mycelium in humans

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mycelium in humans

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3 Answers

Anonymous 0 Comments

Not sure what the specifics of this question is wanting to know. Mycelium are root like fungi normally present in the soil, they don’t live in humans as they tend to survive on decomposing plants.

Anonymous 0 Comments

Did you mean *humus?*

If you are referring to “mushroom infections” on human beings, the good news is this is science fiction. The types of fungi that infect humans don’t produce the long thread-like hairs you’re asking about.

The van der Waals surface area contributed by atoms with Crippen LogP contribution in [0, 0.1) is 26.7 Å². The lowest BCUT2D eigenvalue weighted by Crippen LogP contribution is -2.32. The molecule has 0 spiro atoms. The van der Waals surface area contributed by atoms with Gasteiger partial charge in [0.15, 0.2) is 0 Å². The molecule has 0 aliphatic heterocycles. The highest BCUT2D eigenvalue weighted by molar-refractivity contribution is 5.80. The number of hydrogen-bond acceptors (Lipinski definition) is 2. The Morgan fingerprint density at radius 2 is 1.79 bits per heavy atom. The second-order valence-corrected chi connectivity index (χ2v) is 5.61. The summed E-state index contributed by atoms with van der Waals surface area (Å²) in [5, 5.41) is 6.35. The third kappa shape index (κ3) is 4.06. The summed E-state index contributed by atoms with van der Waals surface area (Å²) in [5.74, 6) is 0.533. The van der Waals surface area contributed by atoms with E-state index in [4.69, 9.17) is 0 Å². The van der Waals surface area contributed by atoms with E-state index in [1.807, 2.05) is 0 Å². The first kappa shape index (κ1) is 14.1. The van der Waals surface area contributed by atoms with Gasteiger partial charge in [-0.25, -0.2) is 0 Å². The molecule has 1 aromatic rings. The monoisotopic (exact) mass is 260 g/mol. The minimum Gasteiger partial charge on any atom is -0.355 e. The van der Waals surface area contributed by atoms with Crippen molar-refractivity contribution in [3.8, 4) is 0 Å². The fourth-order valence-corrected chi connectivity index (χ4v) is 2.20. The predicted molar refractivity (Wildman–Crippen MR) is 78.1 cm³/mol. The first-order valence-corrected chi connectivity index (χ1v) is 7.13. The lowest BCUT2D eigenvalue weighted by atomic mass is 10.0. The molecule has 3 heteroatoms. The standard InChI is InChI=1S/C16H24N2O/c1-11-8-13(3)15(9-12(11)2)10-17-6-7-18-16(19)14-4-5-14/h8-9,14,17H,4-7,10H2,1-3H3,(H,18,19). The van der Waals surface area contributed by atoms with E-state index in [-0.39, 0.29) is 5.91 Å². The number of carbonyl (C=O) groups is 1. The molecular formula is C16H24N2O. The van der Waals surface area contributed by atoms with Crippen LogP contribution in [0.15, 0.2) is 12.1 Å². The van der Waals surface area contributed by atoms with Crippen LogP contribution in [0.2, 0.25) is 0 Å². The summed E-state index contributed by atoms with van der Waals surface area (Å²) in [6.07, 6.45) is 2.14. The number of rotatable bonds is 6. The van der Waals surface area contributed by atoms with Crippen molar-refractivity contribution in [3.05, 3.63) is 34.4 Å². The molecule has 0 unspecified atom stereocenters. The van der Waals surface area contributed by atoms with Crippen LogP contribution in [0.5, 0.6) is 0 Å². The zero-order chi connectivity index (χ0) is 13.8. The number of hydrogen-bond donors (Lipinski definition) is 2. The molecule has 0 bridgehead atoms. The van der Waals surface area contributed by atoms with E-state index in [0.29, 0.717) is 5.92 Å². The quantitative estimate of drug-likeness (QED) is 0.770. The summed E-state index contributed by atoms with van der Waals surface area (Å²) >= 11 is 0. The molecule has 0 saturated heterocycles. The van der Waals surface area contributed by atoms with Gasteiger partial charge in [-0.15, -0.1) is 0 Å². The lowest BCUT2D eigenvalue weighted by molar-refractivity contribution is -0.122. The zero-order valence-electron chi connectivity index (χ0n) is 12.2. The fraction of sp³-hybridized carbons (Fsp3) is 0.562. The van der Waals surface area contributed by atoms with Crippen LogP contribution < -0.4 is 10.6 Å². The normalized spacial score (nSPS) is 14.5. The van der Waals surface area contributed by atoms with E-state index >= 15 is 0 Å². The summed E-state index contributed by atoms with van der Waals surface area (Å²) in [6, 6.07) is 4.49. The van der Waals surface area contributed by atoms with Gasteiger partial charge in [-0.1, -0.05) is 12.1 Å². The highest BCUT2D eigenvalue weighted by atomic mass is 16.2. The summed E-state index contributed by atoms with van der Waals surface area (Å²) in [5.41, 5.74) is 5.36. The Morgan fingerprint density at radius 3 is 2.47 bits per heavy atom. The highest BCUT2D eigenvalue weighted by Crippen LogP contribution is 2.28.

If you meant *humus*, or the broken down once-living stuff in top soil, mycelium wound up through all that tighter them my ex-girlfriend with the JV football team. Fungus digests and breaks down complex stuff, like a leaf, and turns produces the stuff other plants need to survive.

Anonymous 0 Comments

Exactly what is the question?

If you are asking whether or not humans can host fungal mycelium, the answer is absolutely yes. There are a number of conditions that are caused by aggressive mycelium colonization of human tissues, especially but not limited to the skin. Ringworm is an example.